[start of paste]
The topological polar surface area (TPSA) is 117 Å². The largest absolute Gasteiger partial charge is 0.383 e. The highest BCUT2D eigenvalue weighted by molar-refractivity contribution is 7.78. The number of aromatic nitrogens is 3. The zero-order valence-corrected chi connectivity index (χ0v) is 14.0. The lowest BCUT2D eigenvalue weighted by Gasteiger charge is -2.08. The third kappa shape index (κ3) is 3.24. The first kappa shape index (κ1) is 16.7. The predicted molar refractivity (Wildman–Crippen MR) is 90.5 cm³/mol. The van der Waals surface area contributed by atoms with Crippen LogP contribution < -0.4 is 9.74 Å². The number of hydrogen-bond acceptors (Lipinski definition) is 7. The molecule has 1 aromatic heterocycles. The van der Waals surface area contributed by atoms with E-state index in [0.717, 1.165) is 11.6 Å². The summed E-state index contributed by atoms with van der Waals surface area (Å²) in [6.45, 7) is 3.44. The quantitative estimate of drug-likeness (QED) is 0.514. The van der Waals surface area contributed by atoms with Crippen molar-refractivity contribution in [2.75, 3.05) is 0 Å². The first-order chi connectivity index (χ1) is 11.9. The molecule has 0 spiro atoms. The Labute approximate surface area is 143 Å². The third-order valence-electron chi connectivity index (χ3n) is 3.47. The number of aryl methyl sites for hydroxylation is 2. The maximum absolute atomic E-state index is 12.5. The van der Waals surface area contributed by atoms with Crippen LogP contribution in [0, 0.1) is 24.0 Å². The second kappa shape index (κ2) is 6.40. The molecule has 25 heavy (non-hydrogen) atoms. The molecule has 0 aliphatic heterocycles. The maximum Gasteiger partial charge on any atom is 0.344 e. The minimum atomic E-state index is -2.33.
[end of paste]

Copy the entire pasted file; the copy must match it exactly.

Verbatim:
The topological polar surface area (TPSA) is 117 Å². The largest absolute Gasteiger partial charge is 0.383 e. The highest BCUT2D eigenvalue weighted by molar-refractivity contribution is 7.78. The number of aromatic nitrogens is 3. The zero-order valence-corrected chi connectivity index (χ0v) is 14.0. The lowest BCUT2D eigenvalue weighted by Gasteiger charge is -2.08. The third kappa shape index (κ3) is 3.24. The first kappa shape index (κ1) is 16.7. The predicted molar refractivity (Wildman–Crippen MR) is 90.5 cm³/mol. The van der Waals surface area contributed by atoms with Crippen LogP contribution < -0.4 is 9.74 Å². The number of hydrogen-bond acceptors (Lipinski definition) is 7. The molecule has 1 aromatic heterocycles. The van der Waals surface area contributed by atoms with E-state index in [0.717, 1.165) is 11.6 Å². The summed E-state index contributed by atoms with van der Waals surface area (Å²) in [6.45, 7) is 3.44. The quantitative estimate of drug-likeness (QED) is 0.514. The van der Waals surface area contributed by atoms with Crippen molar-refractivity contribution in [2.75, 3.05) is 0 Å². The first-order chi connectivity index (χ1) is 11.9. The molecule has 0 spiro atoms. The Labute approximate surface area is 143 Å². The third-order valence-electron chi connectivity index (χ3n) is 3.47. The number of aryl methyl sites for hydroxylation is 2. The maximum absolute atomic E-state index is 12.5. The van der Waals surface area contributed by atoms with Crippen LogP contribution in [0, 0.1) is 24.0 Å². The second kappa shape index (κ2) is 6.40. The molecule has 25 heavy (non-hydrogen) atoms. The molecule has 0 aliphatic heterocycles. The maximum Gasteiger partial charge on any atom is 0.344 e. The minimum atomic E-state index is -2.33.